Finally, it’s worth saying that while the “concrete information” I mention above is persuasive, we know that such data isn’t always there; we’re open to work not yet published in its original language, recognizing the myriad reasons why this might be the case. And what we’ve seen in the first two rounds is that the following will always shine through: a work for which narrative, theme, originality, voice, and style are deftly summarized; an attentively made argument both for need and demand in the English language; a translator’s evident chemistry with the title; and an explanation of what translating and publishing the book would mean for Anglophone literary diversity. Or, to summarize this all in a word: urgency.
SS: What are your dreams for PEN Presents? Where would you like to see it five or ten years from now?
WF: The first part of my response is to say that, for me, these dreams must be contingent; our aim with PEN Presents isn’t just to fit into an (albeit uneven) literary landscape, but to respond to a changing landscape and contribute to its change for the better. So I hope that, in five or ten years, the program will be meeting the imperatives of the day for translators, publishers, readers, and all who are have a hand in international literature. (I also hope that, in five or ten years, pay and conditions will have markedly improved, and so PEN Presents will be a part of furthering these interests, rather than merely doing a small something about the large matter of unpaid labor.)
That said, I think there’s an evergreen hope: that PEN Presents will have contributed to the sustainability of translators’ careers, enabled a range of new translated literature to be brought to market, and been a part of a sea change. I don’t think something like PEN Presents will ever not be needed, but I hope that it will be part of a growing and more dynamic infrastructure supporting translators financially and providing a platform to an increasing diversity of literatures and voices, and that such infrastructure will be working across the chain of publication, involving agents and booksellers and critics and other professionals and activists. In other words, I hope that PEN Presents will have grown, and so too all its sister initiatives.
SS: How do you see this program fitting into the bigger picture of English PEN’s work to promote the freedom to write and the freedom to read?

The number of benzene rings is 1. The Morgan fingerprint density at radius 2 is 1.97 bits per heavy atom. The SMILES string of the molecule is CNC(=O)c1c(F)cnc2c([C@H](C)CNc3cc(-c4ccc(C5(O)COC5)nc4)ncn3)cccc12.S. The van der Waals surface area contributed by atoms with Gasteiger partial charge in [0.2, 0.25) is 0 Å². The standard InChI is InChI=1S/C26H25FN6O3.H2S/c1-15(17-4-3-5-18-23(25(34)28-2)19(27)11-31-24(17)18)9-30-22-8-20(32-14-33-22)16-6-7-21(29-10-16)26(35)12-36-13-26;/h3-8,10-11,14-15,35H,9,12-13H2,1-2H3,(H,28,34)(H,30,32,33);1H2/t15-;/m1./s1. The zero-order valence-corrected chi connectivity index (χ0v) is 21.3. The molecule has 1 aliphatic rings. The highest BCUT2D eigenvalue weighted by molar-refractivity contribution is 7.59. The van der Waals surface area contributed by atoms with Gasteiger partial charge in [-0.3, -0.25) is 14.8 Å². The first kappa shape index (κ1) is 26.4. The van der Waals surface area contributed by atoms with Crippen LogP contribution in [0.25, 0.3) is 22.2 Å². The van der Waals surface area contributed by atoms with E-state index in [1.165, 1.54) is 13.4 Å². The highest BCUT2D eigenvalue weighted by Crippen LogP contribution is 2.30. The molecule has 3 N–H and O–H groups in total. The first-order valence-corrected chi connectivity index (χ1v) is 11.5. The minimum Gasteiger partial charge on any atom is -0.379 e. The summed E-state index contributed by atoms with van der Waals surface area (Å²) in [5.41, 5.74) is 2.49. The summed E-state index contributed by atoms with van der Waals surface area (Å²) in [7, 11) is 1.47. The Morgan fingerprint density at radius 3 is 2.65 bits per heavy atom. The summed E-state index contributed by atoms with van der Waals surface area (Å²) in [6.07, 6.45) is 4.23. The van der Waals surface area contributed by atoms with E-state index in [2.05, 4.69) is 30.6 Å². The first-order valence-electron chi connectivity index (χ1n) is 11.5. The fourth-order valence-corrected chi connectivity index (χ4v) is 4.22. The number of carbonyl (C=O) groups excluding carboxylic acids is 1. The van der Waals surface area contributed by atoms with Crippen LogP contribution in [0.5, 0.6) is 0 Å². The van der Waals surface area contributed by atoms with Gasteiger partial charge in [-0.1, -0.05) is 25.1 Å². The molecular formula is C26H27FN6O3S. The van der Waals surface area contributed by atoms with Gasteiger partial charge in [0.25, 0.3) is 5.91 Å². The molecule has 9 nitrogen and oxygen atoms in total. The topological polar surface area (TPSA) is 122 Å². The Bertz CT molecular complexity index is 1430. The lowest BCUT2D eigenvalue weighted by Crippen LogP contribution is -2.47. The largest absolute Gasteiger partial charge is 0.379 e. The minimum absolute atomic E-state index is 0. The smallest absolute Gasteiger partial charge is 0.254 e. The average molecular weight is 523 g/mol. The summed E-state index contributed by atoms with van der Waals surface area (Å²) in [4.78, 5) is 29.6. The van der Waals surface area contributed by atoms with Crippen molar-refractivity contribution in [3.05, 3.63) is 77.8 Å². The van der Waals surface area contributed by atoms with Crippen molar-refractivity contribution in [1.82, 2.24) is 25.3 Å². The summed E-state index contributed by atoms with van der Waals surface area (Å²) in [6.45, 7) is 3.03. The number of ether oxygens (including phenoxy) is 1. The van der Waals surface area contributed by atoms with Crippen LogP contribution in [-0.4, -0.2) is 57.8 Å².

WF: I think the answer is right there in the first line of the PEN Charter: “Literature knows no frontiers and must remain common currency among people.” PEN Presents is one piece in the very large puzzle of fostering the free movement of words and ideas—across national, linguistic, and other boundaries. The freedoms to read and write provoke the questions Who gets to read? Who gets to write? and therefore Who gets to translate? Who gets to be translated? Addressing the structural barriers and inequities that are at the bottom of these prompts is a part of promoting such freedoms, and of recognizing that they are only thoroughgoing freedoms if they are equal freedoms for all. And so, for me, the aims of promoting economic viability, access, and a more diverse literary landscape built by a more diverse community of creatives are indissoluble from the organization’s ultimate and longstanding mission: the freedom to read, and the freedom to write.
Will Forrester is translation and international manager at English PEN and editor of PEN Transmissions. He co-edited All Walls Collapse: Stories of Separation (Comma Press, 2022) and project managed Untold’s My Pen Is the Wing of a Bird: New Fiction by Afghan Women (MacLehose Press, 2022). He has worked with Commonwealth Writers, in the visual arts in Malaysia, and as an expert for the EU Commission’s Creative Europe program. He is a Clore Emerging Leader 2022, and a judge for the 2023 TA First Translation Prize. His writing has appeared in the Guardian, Los Angeles Review of Books, London Magazine, and elsewhere.